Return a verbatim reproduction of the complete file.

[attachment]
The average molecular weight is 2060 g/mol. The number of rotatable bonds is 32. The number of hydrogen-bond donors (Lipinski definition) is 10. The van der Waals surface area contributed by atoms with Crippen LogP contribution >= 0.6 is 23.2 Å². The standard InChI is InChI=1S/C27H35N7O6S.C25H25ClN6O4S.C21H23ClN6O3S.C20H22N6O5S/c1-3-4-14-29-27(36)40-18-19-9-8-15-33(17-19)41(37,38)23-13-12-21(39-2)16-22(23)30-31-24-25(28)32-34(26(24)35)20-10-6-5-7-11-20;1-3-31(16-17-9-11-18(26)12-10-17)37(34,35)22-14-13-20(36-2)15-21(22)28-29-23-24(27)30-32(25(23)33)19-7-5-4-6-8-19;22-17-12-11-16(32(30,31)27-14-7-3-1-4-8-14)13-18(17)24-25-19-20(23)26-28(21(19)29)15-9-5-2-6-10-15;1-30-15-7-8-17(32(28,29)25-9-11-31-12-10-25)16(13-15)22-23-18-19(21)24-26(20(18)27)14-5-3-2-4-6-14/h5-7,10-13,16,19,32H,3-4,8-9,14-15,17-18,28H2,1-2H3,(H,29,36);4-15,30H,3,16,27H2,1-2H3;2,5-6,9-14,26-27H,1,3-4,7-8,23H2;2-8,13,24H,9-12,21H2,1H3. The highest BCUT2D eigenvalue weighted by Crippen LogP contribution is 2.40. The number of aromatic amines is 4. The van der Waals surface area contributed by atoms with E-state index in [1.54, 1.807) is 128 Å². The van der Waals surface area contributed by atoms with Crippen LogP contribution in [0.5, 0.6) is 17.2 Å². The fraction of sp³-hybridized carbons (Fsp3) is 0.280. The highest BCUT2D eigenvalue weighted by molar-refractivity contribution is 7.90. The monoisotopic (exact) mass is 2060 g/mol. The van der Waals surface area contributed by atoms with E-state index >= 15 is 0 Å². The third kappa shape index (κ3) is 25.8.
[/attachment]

The average molecular weight is 2060 g/mol. The number of rotatable bonds is 32. The number of hydrogen-bond donors (Lipinski definition) is 10. The van der Waals surface area contributed by atoms with Crippen LogP contribution >= 0.6 is 23.2 Å². The standard InChI is InChI=1S/C27H35N7O6S.C25H25ClN6O4S.C21H23ClN6O3S.C20H22N6O5S/c1-3-4-14-29-27(36)40-18-19-9-8-15-33(17-19)41(37,38)23-13-12-21(39-2)16-22(23)30-31-24-25(28)32-34(26(24)35)20-10-6-5-7-11-20;1-3-31(16-17-9-11-18(26)12-10-17)37(34,35)22-14-13-20(36-2)15-21(22)28-29-23-24(27)30-32(25(23)33)19-7-5-4-6-8-19;22-17-12-11-16(32(30,31)27-14-7-3-1-4-8-14)13-18(17)24-25-19-20(23)26-28(21(19)29)15-9-5-2-6-10-15;1-30-15-7-8-17(32(28,29)25-9-11-31-12-10-25)16(13-15)22-23-18-19(21)24-26(20(18)27)14-5-3-2-4-6-14/h5-7,10-13,16,19,32H,3-4,8-9,14-15,17-18,28H2,1-2H3,(H,29,36);4-15,30H,3,16,27H2,1-2H3;2,5-6,9-14,26-27H,1,3-4,7-8,23H2;2-8,13,24H,9-12,21H2,1H3. The highest BCUT2D eigenvalue weighted by Crippen LogP contribution is 2.40. The number of aromatic amines is 4. The van der Waals surface area contributed by atoms with E-state index in [1.54, 1.807) is 128 Å². The van der Waals surface area contributed by atoms with Crippen LogP contribution in [0.5, 0.6) is 17.2 Å². The fraction of sp³-hybridized carbons (Fsp3) is 0.280. The highest BCUT2D eigenvalue weighted by molar-refractivity contribution is 7.90. The monoisotopic (exact) mass is 2060 g/mol. The van der Waals surface area contributed by atoms with E-state index >= 15 is 0 Å². The third kappa shape index (κ3) is 25.8.